Arkusmay Ohleday: Lol did u see the DOJ wants to file an antitrust lawsuit about our proposed merger
Onjay Arpkay: They have no case. With our money and influence combined we'll control at least 40% of the US book market and be able to quash any competition from the remaining big houses, thus forming an oligopoly, but obviously we would never do that. It wouldn't be polite. We can't promise that in a legally binding way, but we will do the traditional "I pinky swear my intentions are good" on the stand and that should sort everything out.
Arkusmay Ohleday: Great idea bestie, the pinky swear is a foolproof legal defense
Arkusmay Ohleday: We have a book coming out next week. I picked this one myself
Onjay Arpkay: The goldfish technique?
Arkusmay Ohleday: Dizzy puking
Onjay Arpkay: Nice
Onjay Arpkay: How are you going to make this one a bestseller?
Arkusmay Ohleday: Zero idea. I was thinking about a virgin sacrifice
Onjay Arpkay: That trick did well for me with that extremely famous person's memoir that we paid millions of dollars for last year. It became a breakout success, and no one could figure out why, but I'm pretty sure it was the virgin.
Arkusmay Ohleday: This author isn't famous though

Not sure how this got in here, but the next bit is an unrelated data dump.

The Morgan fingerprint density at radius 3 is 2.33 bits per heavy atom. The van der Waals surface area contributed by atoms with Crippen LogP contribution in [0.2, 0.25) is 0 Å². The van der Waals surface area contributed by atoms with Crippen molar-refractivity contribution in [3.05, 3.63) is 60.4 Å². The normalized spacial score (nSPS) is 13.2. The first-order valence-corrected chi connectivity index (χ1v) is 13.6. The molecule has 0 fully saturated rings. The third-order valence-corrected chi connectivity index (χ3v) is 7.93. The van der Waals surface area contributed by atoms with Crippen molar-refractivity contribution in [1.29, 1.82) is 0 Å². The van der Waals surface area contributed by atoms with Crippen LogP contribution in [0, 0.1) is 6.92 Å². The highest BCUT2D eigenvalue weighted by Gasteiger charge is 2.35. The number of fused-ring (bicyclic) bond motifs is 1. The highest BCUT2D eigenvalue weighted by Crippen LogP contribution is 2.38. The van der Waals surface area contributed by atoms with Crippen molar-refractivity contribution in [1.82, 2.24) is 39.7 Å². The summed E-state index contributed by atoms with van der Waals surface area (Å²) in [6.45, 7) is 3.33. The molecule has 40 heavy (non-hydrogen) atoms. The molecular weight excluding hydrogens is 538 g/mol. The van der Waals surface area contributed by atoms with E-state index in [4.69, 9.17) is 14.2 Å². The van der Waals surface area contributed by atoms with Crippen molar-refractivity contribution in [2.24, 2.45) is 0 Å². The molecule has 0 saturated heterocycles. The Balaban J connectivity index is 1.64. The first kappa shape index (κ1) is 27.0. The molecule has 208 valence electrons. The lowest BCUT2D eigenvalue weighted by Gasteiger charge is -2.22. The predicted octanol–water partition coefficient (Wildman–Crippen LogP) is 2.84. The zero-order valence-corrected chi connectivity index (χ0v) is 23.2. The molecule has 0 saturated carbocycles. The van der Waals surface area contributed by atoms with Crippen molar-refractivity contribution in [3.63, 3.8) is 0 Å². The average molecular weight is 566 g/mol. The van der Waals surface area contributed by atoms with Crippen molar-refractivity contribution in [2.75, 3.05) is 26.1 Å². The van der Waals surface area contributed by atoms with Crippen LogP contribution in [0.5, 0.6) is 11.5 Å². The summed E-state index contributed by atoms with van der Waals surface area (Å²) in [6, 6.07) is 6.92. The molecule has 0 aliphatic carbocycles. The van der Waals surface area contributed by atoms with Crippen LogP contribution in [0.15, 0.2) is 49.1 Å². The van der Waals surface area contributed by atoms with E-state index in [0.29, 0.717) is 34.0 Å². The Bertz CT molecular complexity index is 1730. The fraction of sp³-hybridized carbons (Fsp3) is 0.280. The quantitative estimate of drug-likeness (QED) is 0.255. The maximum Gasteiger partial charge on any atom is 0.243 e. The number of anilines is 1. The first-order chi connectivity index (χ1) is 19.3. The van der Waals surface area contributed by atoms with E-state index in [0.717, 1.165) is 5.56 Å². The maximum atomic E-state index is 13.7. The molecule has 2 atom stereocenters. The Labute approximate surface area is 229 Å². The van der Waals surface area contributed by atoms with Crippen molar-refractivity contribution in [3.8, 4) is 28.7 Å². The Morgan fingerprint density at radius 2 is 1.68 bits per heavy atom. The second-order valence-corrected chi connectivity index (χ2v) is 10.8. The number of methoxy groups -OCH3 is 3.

Onjay Arpkay: Are they white?
Arkusmay Ohleday: Yeah
Onjay Arpkay: I don't know why I even asked lol
Arkusmay Ohleday: Okay this meeting is way over my head and I have a new superyacht to buy, so I'm gonna bounce
Arkusmay Ohleday: See you at the trial for our earnest pinky swear that we have no motivations other than love of the book industry and a desire to help authors succeed by reducing the number of houses that can buy their books
Satisfied, he left the meeting and went to his favorite yacht salesperson.
"What do you do for work?" the salesperson asked as Arkusmay signed the paperwork.
"You know what?" Arkusmay said, tapping his pen against his chin thoughtfully. "I have no idea."
Two weeks later, there was a big celebration for Anon Ymous and their debut novel, which had premiered to rapturous reviews and a spot on the NY Times bestseller list. Arkusmay had totally forgotten about the virgin sacrifice, but he supposed buying the yacht had been the catalyst for this great success.
He stood before his gathered employees, watching them eat slices of the cheapest supermarket cake his beleaguered assistant could find as he gave a speech designed to empower and delight them.